Harris, Patrick An Assessment and Analysis of Human Rights Issues and Ideals inherent in “Everyday Rebellion” and their application to creative resistance in Thailand amid its ongoing struggle for democracy EIUC Venice E.MA. Human Rights and Democratisation Venice Italy Research Paper 2014
Abstract

student publications human rights

Inspired largely by the film "Everyday Rebellion"1, and thus by small but creative acts of defiance as a public show of support for democracy, this paper will focus on the idea of civil resistance and nonviolent action, following on from the recent wealth of academic literature showing its strengths, promise, and empirical evidence of its advantages over forms of violentresistance.2 The paper will explore the relevant human rights norms and issues that arise from the filmbefore proceeding to consider the idea that forms of civil resistance work in very different and context specific ways, and their "success" depends on a multitude of factors. It aims to bring a multi-disciplinary approach to bear on the discussion. Drawing on studies from other literature, the most important factors in securing "success" of a civil resistance movement will be considered; success generally being conceived of in the sense of creating a situation which may lead to stable and legitimate democracy.3 The most important factors appear principally, to be international support and condemnation of the anti-democratic regime, defections from the regime, and serious political or economic cost to the regime in the continuance of its anti-democratic rule. The paper will then argue that given the importance of these factors, the situation looks bleak for the success of non-violent protest in Thailand. Given the complex political situation and the fact that the military has succeeded following its May 2014 coup, in muting the expression of prominent critics, and creating a fear of denouncing the regime, it will be extremely difficult to organise any form of mass resistance to anti-democratic rule, given that there is also a significant proportion of society who are favourable to the military regime, or at the least see it as a necessary evil.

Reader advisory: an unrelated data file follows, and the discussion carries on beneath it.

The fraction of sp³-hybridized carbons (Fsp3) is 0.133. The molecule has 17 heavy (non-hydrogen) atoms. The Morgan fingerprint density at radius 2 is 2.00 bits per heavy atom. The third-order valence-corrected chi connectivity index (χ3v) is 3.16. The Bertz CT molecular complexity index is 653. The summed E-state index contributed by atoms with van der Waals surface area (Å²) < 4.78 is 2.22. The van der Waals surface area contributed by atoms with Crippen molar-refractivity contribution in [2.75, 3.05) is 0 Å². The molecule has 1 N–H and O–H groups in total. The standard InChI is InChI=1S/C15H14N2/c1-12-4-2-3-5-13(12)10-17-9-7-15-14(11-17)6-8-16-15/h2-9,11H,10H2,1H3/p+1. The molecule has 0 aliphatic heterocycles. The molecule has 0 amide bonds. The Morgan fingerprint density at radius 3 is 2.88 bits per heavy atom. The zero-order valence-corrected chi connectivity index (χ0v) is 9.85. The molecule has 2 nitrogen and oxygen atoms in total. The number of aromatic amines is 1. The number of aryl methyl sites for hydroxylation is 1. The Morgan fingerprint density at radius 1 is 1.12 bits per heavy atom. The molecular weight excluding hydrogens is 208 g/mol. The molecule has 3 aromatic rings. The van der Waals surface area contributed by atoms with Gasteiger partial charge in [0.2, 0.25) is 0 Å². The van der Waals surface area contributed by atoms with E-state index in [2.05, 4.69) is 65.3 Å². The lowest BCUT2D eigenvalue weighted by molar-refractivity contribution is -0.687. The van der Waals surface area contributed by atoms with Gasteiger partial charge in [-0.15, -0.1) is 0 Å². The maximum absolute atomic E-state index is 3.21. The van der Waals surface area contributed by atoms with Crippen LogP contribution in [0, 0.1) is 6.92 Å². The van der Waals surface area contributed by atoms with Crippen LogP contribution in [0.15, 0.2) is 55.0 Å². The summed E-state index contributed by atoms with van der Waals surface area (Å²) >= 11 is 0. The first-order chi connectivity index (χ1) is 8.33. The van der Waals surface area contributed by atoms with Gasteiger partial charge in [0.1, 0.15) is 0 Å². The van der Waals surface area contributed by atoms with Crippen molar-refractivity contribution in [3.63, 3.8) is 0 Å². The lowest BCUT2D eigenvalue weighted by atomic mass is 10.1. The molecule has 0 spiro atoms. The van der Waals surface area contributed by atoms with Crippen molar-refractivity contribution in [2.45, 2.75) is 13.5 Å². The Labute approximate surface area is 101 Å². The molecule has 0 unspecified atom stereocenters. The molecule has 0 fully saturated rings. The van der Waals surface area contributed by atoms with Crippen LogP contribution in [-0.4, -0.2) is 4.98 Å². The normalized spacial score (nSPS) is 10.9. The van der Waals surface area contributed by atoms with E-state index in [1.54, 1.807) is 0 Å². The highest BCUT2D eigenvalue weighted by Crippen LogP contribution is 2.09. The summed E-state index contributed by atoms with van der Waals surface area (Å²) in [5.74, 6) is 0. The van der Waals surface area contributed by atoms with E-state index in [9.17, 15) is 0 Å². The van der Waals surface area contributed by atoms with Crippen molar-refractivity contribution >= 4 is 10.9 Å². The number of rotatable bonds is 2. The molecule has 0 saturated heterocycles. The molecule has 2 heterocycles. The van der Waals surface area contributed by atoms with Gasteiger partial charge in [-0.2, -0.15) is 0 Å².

Harris, Patrick Can Luck Egalitarianism Be 'Saved'? Analysing The uneasy Balance Between Eqaulity And Responisbility In An Initially Intuitive But Deceptively Complex Theory EIUC Venice E.MA. Human Rights and Democratisation Venice Italy Research Paper 2014
Abstract

student publications human rights

This paper will focus upon one of the most maligned recent theories of equality; so called "Luck Egalitarianism" (LE).1 The constituent elements will be explored and analysed and its intuitive appeal (partly due to the initially attractive balance of equality and responsibility) noted. It is argued that LE's initial and apparent simplicities, belie a host of dilemmas, complexities, and potential circularities; including an assumption of equality as a baseline, foundational principle, or even, as a legitimately valuable goal in and of itself. This is not to say that equality should be declared `no such thing', but that some formulations of LE seem to take this for granted without sufficient justification. At some point of course, assumptions must be made, on the basis of some bias or intuition. But merely assuming such things with equality at the centre seems to lead to illogical consequences.2 All the while, equality cannot be dismissed and ignored. Indeed it would be naïve to do so. It remains an enigmatic concept which will often require contextualisation. The idea of responsibility, necessarily balanced within the LE position, is often considered to explain part of the appeal of the theory. It is interpreted as attracting the `left-leaning' egalitarian as well as the centre-right and beyond, who may place value in the idea of people taking responsibility for their own actions.3 Further problems arise when one considers the notion of responsibility as linked with equality, however. One such issue arises in the form of `chosen' versus `unchosen' circumstances and the distinction between so-called `option luck' and `brute luck', within which the debate of choices and talents arises. Even without thetemptation to argue a lack of free will, the distinction between `unchosen' and `chosen' entities,
as related to responsibility, may at best, blur, and at worst, collapse.

Kren, Nina The Death Row Phenomenon: Examining the Concept from a Human Rights Point of View   University of Vienna M.A. Human Rights Vienna Austria Research Paper 2014
Abstract

student publications human rights

"I feel tha it' bad enough they're going to kill me; they could at least treat me like a human being until that time." Words of a death row prisoner, Holman Prison, Alabama. Whilst global developments unmistakeably point towards the general abolition of the death penalty, a number of countriesincluding the United States (U.S.), still sentence people to death and carry out executions.1Moreover, a consensus of qualifying capital punishment as a human rights violation per se has not yet materialised, albeit states' discretion as to its implementation is getting more and more restricted.2 The seminar paper at hand, however, is not concerned with the question whether the death penalty breaches international human rights norms in principle,
but approaches the issue from another point of departure. Leaving aside aforementioned general debate, the focus is laid on how capital punishment cases are dealt with and looks primaril at prevailing conditions on death row.

Author Title University Program Country Genre Year